The second tells of a woman who turns the whole house upside down… searching everywhere for just one lost coin, even though she still has nine more.
Both parables end with joy, and the invitation to celebrate because what was lost is finally found. A powerful image of our salvation. These two stories have offered much comfort, and strengthened the faith of many over the centuries, reminding us that at the heart of the Good News of Jesus Christ is God’s searching, rescuing love for us… and the mind-blowing lengths He went to to bring us home.
Of course, that’s true of the entire story of Scripture as a whole… this majestic theme of God’s rescuing love runs all the way through it.
Like in our reading from Exodus today, where we see Israel on the brink of disaster. At the very moment when Israel was entering into a sacred covenant partnership with the YAHWEH, the LORD, we hear God’s chosen people had forsaken Him, building an idol to worship, and spitting on His honour, justice, and goodness.
And yet the LORD makes room for Moses to intercede, to stand up for His sin-filled people and plead on their behalf… and so the people are spared. Much damage was done to their relationship, but the way forward was preserved. The Living God would continue to go with them and lead them to the Promised Land.
And again, in our reading from first Timothy today, we heard St. Paul tell of how God’s grace had found him out, and turned his life around. Turned from a persecutor of the Church to a penitent, faithful servant, St. Paul had seen up close the difference God’s mercy can make.
Both of these stories reveal God’s heart of love as well, in their own special ways: Though the crisis at Sinai pushed God’s plans for Israel to the very limits, God prompts Moses to pray on their behalf, and then God listens to those prayers… showing Himself to be “merciful and gracious, slow to anger, and abounding in steadfast love and faithfulness, keeping steadfast love for the thousandth generation, forgiving iniquity and transgression and sin, yet by no means clearing the guilty” (Exodus 34:6-7a).
And though St. Paul’s story was filled with bloodshed and regret, he came to see it as an example of the greatness of God’s love: “that Christ Jesus came into the world to save sinners—of whom I am the foremost.” (1 Timothy 1:15).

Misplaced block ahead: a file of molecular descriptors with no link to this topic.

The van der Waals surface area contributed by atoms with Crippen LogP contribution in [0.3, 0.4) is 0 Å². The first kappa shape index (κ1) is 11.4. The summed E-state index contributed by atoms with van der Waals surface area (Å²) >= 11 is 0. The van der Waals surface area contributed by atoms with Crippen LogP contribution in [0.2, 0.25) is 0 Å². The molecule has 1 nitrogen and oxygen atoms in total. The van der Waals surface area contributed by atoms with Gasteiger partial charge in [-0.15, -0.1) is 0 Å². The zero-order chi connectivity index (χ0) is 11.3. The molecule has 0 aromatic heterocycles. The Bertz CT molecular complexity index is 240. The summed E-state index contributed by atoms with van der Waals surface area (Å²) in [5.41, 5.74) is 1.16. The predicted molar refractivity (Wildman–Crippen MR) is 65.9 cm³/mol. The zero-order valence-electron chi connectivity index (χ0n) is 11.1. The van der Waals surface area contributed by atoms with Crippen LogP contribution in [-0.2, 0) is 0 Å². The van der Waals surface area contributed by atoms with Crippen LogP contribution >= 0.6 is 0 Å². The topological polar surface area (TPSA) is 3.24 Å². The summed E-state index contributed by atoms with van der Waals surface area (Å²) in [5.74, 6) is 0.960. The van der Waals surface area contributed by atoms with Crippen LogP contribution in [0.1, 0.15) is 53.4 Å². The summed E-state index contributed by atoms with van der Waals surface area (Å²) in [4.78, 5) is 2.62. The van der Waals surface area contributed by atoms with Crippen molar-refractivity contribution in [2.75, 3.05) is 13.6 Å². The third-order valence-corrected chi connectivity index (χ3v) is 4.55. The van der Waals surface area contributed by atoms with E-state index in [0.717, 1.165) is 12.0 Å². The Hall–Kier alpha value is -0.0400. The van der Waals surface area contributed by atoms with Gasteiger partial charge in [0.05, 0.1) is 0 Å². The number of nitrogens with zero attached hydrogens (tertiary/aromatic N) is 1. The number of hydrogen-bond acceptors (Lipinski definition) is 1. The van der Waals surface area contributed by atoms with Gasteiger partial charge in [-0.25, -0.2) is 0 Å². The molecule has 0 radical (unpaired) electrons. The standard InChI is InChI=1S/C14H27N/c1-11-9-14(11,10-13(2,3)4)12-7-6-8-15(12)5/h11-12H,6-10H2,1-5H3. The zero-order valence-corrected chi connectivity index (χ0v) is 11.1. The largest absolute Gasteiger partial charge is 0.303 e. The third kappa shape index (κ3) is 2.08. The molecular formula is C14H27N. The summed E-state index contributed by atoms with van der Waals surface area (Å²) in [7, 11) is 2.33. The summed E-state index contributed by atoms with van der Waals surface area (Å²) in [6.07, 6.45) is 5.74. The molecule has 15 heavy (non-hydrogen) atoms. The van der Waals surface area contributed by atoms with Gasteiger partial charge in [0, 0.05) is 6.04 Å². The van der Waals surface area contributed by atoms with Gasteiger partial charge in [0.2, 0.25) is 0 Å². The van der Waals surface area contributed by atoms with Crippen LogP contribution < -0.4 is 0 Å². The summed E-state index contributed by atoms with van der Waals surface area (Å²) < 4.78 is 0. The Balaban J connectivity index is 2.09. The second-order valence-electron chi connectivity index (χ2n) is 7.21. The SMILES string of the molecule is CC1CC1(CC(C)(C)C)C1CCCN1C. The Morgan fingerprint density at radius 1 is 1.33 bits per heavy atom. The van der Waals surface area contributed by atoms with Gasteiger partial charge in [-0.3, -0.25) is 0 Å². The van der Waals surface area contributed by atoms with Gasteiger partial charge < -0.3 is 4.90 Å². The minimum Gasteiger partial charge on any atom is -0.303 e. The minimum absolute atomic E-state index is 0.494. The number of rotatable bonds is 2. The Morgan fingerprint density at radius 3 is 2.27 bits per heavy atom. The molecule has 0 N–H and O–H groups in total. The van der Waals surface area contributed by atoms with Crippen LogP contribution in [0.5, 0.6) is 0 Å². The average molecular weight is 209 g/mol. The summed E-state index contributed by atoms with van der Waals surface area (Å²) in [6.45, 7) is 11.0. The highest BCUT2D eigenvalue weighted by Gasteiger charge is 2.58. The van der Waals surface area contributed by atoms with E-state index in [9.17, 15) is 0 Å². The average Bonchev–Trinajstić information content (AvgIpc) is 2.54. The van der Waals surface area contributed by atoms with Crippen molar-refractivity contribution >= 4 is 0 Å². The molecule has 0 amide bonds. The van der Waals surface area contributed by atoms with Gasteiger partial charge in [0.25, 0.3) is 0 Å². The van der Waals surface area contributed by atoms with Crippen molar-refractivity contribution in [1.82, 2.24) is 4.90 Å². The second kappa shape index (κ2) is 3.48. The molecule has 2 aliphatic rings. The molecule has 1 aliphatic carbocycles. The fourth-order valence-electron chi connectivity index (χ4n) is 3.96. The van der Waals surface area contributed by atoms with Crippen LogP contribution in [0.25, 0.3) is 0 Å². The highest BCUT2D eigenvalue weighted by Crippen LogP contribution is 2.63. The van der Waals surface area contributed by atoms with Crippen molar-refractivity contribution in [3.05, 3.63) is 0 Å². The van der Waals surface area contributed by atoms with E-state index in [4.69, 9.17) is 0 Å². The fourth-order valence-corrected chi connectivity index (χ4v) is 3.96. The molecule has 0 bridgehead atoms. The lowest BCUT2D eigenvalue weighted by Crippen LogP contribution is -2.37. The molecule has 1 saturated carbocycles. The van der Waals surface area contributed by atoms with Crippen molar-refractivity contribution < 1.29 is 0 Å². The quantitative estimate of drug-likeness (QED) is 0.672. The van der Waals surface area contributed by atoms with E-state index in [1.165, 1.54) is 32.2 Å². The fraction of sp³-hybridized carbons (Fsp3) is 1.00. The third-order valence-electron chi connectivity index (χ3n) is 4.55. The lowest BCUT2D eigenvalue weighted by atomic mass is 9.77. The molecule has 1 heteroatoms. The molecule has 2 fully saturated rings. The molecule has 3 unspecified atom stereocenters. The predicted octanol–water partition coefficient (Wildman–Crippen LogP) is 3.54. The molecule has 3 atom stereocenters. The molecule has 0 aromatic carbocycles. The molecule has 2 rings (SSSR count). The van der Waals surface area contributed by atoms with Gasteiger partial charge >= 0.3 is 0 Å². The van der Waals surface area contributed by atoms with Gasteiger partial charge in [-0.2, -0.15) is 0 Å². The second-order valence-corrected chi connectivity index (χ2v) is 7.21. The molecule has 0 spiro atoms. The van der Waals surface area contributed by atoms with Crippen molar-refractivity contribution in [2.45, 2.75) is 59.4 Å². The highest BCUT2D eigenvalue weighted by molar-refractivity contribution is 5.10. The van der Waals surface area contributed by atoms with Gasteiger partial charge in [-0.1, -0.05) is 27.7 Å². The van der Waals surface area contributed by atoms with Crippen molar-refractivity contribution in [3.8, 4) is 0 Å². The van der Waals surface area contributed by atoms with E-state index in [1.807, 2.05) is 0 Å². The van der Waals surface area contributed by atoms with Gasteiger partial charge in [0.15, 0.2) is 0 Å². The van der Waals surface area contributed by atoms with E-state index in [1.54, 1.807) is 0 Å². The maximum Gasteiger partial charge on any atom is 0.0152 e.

From Moses to St. Paul, to you and I today, this is what God has been up to all along: seeking out and saving those who are lost… not as something extra on the side, but as the very core of all Christ has come to do! It’s the reason that all of us are here today… to receive God’s gracious gift of life offered to us through the work of His faithful Son.
We are the lost sheep. We are the lost coin. We are the ones who had turned our backs on God, and needed someone to pray for our salvation. We too are sinners, sought out and saved by God’s grace in Jesus Christ.
This is one side of the story. One side of the coin.
But what is the other side? What else is it that these parables of Jesus have to tell us today?
We’re used to thinking of ourselves as the sheep that Jesus pursued… the one who wandered, but who was finally found by love and brought safely home.
But what if we’re actually also one of the ninety-nine in this story? Or one of the nine coins safe and sound inside the woman’s purse?
No less loved. No less valued or precious… but what if Christ’s actually calling us to be concerned about, and join with Him searching after those ones that aren’t yet safe at home? What if theses stories aren’t all about just you and I?
St. Luke tells us that Jesus had a specific reason for telling these two parables: Luke 15:1-2, “Now all the tax collectors and sinners were coming near to listen to him. And the Pharisees and the scribes were grumbling and saying, ‘This fellow welcomes sinners and eats with them.’”
Religious folk were frustrated that Jesus was spending His time with the wrong sort of people. People that no one who was truly close to God would want to welcome.
Who comes to mind when we hear the word “sinner” today? Or maybe that word’s too familiar… too spiritualized… Who is it that we can’t even imagine welcoming into our door, or to share at our table? Who are the ones we would rather Christ not care about?